BWW Interviews: MSMT Talks FOOTLOOSE and 2014 Season

In the last of its "Peek Behind the Curtain" series, Maine State Music Theatre presented a lively talkback which highlighted the company's final production of Footloose, as well as touching on the intern program, a review of the 2014 season and a preview of the coming 2015 lineup. Broadway World local editor Carla Maria Verdino-Süllwold interviewed Artistic Director Curt Dale Clark, Audience Services Manager Susie Sharp, Resident Sound Designer Colin Whitely, Footloose principal David Ruprecht, and MSMT "Angels" Judie Lemons and Bill Heaphy.

Star of Broadway, television, and film, Ruprecht, who made his debut at MSMT earlier this month Rev. Shaw Moore, shared with the audience his personal attachment to his Footloose role: "I grew up as a PK - preacher's kid- so I can really relate to Ariel's rebelliousness. I was raised to act as a perfect example to the rest of the children in the congregation, and I know that's a lot to put on a kid. I get why she is rebelling and kicking at the walls of her stall. Like my father Rev. Moore goes by the book, the Bible and he is unbending at first. I also understand his wife Vi. It's a tough job to be a preacher's wife who works tirelessly behind the scenes and doesn't get any of the glory. I saw my mother running the Lutheran school and the ladies aid society and getting none of the credit. But that's what happens when you sign on as a preacher's wife. There is a very emotional scene in Footloose when this hits home for my character. I love playing the part because it resonates so much for me."

Ruprecht also remarks that despite all his work on film and television that "there is nothing like being live on stage. You get to play the role through in sequence and develop the character. You get immediate feedback from the audience that is very gratifying." He cites the moment in Footloose when he almost slaps Ariel: "There is an audible gasp from the audience. There's nothing like that immediate response!"

Sound Designer Colin Whitely describes the challenges of creating an acoustic balance for a production and the particular hurdles of the short tech time-frame. "We have literally about five hours to figure out the sound system and the mikes and to work with the orchestra and cast on stage. In Footloose, for example, there are twenty-seven miked actors on stage and eight orchestra musicians, and it's my duty to find the balance and make them all sound good." When queried about the difference soundscapes for a rock show like Buddy Holly or Footloose and a legitimate Broadway ambiance like Seven Brides for Seven Brothers, he replies that the chief difference is about volume. "Footloose has a grittiness; it's like listening to a record, while Seven Brides has to have a natural, flowing sound. And Buddy Holly was the loudest show I have ever done. We treated it like a rock concert on stage."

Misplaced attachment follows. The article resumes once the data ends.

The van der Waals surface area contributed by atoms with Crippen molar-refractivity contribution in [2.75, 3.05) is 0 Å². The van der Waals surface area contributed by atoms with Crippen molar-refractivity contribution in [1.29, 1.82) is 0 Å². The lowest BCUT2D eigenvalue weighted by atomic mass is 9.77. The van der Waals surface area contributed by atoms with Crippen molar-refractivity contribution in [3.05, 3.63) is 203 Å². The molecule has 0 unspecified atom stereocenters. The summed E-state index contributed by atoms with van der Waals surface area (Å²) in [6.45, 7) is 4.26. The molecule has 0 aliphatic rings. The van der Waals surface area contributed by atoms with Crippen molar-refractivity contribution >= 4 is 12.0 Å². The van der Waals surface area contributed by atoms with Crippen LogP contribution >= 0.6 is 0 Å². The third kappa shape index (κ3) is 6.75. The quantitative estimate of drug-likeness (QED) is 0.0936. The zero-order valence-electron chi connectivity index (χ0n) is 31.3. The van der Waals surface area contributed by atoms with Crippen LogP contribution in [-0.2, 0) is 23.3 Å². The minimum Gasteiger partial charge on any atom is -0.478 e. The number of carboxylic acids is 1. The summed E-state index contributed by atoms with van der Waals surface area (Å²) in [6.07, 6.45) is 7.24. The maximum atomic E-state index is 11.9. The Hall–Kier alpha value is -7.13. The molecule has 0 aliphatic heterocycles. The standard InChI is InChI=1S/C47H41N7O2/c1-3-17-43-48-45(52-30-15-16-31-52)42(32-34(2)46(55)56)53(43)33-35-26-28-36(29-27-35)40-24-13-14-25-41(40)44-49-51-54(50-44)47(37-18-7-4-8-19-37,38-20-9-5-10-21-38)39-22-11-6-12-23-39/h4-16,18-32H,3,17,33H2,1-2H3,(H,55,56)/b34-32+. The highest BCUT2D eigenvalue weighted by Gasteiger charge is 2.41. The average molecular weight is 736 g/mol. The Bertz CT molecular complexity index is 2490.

Both Whitely and Ruprecht respond to audience questions about the impact sound technology and miking have made to musicals over the years. Whitely says: "Technology has changed so much over the years. I am twenty-seven years old, and I have trouble keeping up!"

Ruprecht recalls the days when actors were not miked and had to rely on projection alone. "I have had to learn not to project so much because it is in my DNA as an actor. Colin adjusts my mike accordingly, and when I do have a really quiet scene like the emotional one at the end of the play, I can do it softly and Colin is on his buttons and makes it happen."

Footloose, which opened August 7 and closes August 23, has been playing to virtually sold out houses, and the response has occasioned MSMT to add a Saturday matinee on August 23rd. Asked to assess the past season, Curt Dale Clark says he is most pleased about "having a season that didn't have a blockbuster show like LES MISERABLES or Mary Poppins (of the previous year) and turning it into a blockbuster season. Proving that we are capable of doing that and seeing that the audience is willing to come out and support titles that may not be blockbusters has been wonderful."

Susie Sharp continues the thought, explaining why she thinks MSMT has been so successful with its subscribers and patrons. "To me subscribers are part of the family. I find our patrons like to see the shows whether they know them or not because they know us. I have a conversation with our ticket buyers. I tell them even if they have seen it before, they haven't seen us do it, and if they seem reluctant, I suggest to them 'How do you know you won't like it if you haven't seen it?'"

Clark chuckles appreciatively, adding: "I have seen her do this. She is amazing!"

Sharp continues talking about MSMT's philosophy of audience services. "I believe it is important to staff my box office with people who love MSMT, who love theatre and this community. To get a friendly human voice on the phone - someone who will walk you through your choices and be attentive to individual patrons' needs - is extremely important to us. We need the support of these patrons who are like a family to us. We can't do it without them, and we give them four wonderful shows to look forward to each year."

Clark corroborates Sharp's statement about the patrons and subscribers, describing them as "investors" in the company whose opinions he values. He says that his goal for 2015 "is to set a subscription record, and we will do that," he promises.